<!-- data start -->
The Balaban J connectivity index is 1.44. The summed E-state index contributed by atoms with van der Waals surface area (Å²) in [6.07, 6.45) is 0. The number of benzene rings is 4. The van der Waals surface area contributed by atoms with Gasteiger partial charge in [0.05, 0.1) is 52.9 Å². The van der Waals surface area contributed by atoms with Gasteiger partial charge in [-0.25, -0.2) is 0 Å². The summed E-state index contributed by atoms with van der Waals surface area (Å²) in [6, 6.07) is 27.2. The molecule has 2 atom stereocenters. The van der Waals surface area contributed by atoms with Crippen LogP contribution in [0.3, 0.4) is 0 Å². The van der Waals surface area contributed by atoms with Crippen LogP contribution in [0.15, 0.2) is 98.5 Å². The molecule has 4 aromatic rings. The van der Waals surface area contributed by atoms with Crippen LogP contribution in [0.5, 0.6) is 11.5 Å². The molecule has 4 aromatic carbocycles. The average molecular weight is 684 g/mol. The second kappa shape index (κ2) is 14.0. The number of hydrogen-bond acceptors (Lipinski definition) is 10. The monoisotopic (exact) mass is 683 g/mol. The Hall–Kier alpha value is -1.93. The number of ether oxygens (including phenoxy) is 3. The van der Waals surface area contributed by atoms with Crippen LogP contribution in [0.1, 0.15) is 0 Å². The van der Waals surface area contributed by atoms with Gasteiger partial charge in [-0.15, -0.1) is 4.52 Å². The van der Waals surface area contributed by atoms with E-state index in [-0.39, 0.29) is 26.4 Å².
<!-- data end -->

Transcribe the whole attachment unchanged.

The Balaban J connectivity index is 1.44. The summed E-state index contributed by atoms with van der Waals surface area (Å²) in [6.07, 6.45) is 0. The number of benzene rings is 4. The van der Waals surface area contributed by atoms with Gasteiger partial charge in [0.05, 0.1) is 52.9 Å². The van der Waals surface area contributed by atoms with Gasteiger partial charge in [-0.25, -0.2) is 0 Å². The summed E-state index contributed by atoms with van der Waals surface area (Å²) in [6, 6.07) is 27.2. The molecule has 2 atom stereocenters. The van der Waals surface area contributed by atoms with Crippen LogP contribution in [0.3, 0.4) is 0 Å². The van der Waals surface area contributed by atoms with Crippen LogP contribution in [0.15, 0.2) is 98.5 Å². The molecule has 4 aromatic rings. The van der Waals surface area contributed by atoms with Crippen LogP contribution in [0.5, 0.6) is 11.5 Å². The molecule has 4 aromatic carbocycles. The average molecular weight is 684 g/mol. The second kappa shape index (κ2) is 14.0. The number of hydrogen-bond acceptors (Lipinski definition) is 10. The monoisotopic (exact) mass is 683 g/mol. The Hall–Kier alpha value is -1.93. The number of ether oxygens (including phenoxy) is 3. The van der Waals surface area contributed by atoms with Crippen LogP contribution in [0.1, 0.15) is 0 Å². The van der Waals surface area contributed by atoms with Gasteiger partial charge in [-0.15, -0.1) is 4.52 Å². The van der Waals surface area contributed by atoms with E-state index in [-0.39, 0.29) is 26.4 Å².